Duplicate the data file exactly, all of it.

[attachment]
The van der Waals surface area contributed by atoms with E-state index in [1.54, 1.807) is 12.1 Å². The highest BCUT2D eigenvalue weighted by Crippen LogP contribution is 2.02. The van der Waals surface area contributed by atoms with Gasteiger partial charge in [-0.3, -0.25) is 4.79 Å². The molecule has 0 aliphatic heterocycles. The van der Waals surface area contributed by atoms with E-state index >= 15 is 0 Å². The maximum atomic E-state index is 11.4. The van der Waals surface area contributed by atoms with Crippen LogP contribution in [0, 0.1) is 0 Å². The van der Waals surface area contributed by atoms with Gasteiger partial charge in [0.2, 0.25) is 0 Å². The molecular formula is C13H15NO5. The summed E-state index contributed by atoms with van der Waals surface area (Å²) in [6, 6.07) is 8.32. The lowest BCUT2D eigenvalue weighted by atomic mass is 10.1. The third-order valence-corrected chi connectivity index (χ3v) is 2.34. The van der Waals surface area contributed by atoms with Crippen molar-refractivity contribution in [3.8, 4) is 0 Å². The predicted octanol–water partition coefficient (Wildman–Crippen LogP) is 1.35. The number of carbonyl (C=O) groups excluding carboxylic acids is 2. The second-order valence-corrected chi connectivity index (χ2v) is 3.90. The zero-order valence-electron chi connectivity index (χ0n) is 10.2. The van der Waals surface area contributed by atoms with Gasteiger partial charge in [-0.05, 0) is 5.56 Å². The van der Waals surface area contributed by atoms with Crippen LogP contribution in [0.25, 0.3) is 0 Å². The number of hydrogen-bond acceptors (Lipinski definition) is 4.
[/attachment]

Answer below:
The van der Waals surface area contributed by atoms with E-state index in [1.54, 1.807) is 12.1 Å². The highest BCUT2D eigenvalue weighted by Crippen LogP contribution is 2.02. The van der Waals surface area contributed by atoms with Gasteiger partial charge in [-0.3, -0.25) is 4.79 Å². The molecule has 0 aliphatic heterocycles. The van der Waals surface area contributed by atoms with E-state index >= 15 is 0 Å². The maximum atomic E-state index is 11.4. The van der Waals surface area contributed by atoms with Crippen LogP contribution in [0, 0.1) is 0 Å². The van der Waals surface area contributed by atoms with Gasteiger partial charge in [0.2, 0.25) is 0 Å². The molecular formula is C13H15NO5. The summed E-state index contributed by atoms with van der Waals surface area (Å²) in [6, 6.07) is 8.32. The lowest BCUT2D eigenvalue weighted by atomic mass is 10.1. The third-order valence-corrected chi connectivity index (χ3v) is 2.34. The van der Waals surface area contributed by atoms with Crippen molar-refractivity contribution in [3.8, 4) is 0 Å². The predicted octanol–water partition coefficient (Wildman–Crippen LogP) is 1.35. The number of carbonyl (C=O) groups excluding carboxylic acids is 2. The second-order valence-corrected chi connectivity index (χ2v) is 3.90. The zero-order valence-electron chi connectivity index (χ0n) is 10.2. The van der Waals surface area contributed by atoms with Gasteiger partial charge in [-0.05, 0) is 5.56 Å². The van der Waals surface area contributed by atoms with Crippen LogP contribution in [0.25, 0.3) is 0 Å². The number of hydrogen-bond acceptors (Lipinski definition) is 4.